I met and killed two gods that I can remember. I fought off an assassination attempt, and followed the clues on the dead assassin’s body to take down the organisation that tried to kill me. I built a house. I met a talking crab and sold him everything I had stolen. I met a naked man by the side of the road and helped him get his stuff back from the witch that had stolen them. Then, because I liked the look of his weapon (it was an axe, ok? a two handed axe. Don’t have such a filthy mind). I killed him for it. I joined, completed quests, and rose through the ranks to lead the guilds of the mages, fighters and thieves. I became a vampire AND a werewolf.

I think you can see my point, this was not just a game, this was a second life to live in a fantasy world. For a single player game to be so deep and varied was something I certainly had never experienced before, and while other games have come close, not even the elder scrolls sequels have matched the magic of that first adventure.

There’s a sentimentality to morrowind for me as well. I first played it on quite a decent machine for the time, running on a 1.3Ghz processor with a massive 512mb ram and a beast of a Voodoo 3 graphics card. We had no landline at home so there was no internet, and because of this my main source of patches and mods for games in the dark days before everything was Steam integrated, were whatever I could find on PC Gamer cover discs. It’s because of that that I never got to experience any MMO’s back then, so I never had the pleasure of being part of a community centered around a game. Morrowind changed that for me too, despite being a singleplayer game.

My little brother Charlie is ten years younger than me, So when I started playing Morrowind he would have been about nine or ten years old. While we shared an interest in computer games he would play more console oriented stuff as opposed to my PC interests. While we might have a chat about what the other was playing, I don’t think either one of us was ever going to bother trying out one of the other’s games. Add to that the natural distance that comes with such an age gap it’s best described that while we both lived under our mum’s roof, we inhabited different worlds. Then along comes Morrowind. Charlie used to regularly pop in to my bedroom to see what I was up to on the computer. I’m going to guess I’d been raving about this game to him, so he came to watch me on it, and so started a tradition that lasted a long time.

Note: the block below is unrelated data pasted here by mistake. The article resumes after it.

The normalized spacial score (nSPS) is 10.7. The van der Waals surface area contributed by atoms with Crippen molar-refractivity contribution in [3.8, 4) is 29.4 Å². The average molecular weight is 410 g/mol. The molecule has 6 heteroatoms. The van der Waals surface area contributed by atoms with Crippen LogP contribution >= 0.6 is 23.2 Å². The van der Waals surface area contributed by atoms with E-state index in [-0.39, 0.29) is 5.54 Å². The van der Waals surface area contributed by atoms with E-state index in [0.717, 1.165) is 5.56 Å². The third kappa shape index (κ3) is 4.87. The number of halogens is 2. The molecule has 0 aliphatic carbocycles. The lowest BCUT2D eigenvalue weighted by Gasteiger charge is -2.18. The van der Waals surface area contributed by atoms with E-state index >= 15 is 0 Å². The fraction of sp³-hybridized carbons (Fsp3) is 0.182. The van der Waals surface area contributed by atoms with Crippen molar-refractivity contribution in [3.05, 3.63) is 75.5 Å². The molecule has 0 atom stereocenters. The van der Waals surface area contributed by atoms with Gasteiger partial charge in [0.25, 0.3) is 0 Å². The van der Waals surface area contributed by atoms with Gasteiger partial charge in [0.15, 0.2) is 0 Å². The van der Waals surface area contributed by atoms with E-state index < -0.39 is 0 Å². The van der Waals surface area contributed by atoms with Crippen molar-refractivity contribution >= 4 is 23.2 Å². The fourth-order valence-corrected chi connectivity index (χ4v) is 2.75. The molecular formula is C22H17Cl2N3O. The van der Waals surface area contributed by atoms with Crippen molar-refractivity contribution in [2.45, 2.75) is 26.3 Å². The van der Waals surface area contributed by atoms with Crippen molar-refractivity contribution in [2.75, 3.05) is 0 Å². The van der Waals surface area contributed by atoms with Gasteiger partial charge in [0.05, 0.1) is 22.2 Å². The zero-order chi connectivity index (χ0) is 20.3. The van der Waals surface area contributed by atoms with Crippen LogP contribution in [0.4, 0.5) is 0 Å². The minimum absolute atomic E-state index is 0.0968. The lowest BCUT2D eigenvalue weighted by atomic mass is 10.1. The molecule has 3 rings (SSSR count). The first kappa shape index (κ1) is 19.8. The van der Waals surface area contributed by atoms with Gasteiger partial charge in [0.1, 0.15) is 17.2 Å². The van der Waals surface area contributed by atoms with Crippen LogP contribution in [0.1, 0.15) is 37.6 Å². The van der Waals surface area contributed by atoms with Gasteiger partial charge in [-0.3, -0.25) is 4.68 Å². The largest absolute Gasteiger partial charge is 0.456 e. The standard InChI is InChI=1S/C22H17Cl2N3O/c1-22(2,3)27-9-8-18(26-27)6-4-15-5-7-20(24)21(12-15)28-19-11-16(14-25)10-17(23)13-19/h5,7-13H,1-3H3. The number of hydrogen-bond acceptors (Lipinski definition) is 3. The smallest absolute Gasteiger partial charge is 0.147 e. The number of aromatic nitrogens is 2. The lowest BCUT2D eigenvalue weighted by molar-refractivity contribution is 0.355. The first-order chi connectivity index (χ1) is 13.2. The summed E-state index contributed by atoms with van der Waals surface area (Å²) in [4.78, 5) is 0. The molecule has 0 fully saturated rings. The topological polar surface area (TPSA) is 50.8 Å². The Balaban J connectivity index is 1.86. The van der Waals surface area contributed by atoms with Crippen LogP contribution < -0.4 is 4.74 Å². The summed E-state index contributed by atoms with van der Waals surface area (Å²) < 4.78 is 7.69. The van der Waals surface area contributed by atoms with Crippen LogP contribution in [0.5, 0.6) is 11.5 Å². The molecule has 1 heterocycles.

With me working the controls and Charlie sat behind me on the sofa, we would adventure through Morrowind together, deciding what quests to take our character on, what organisations to join and which ones to piss off, and the different merits and drawbacks of light vs. heavy armour. It became a social event for us, and it drew us closer in a way that no other form of media could ever achieve. I eventually let him start his own character on my PC and then the conversations evolved into a more competitive but friendly “Have you been there yet? Have you done that?” Weighing up each other’s character progression and trading stories of our adventures.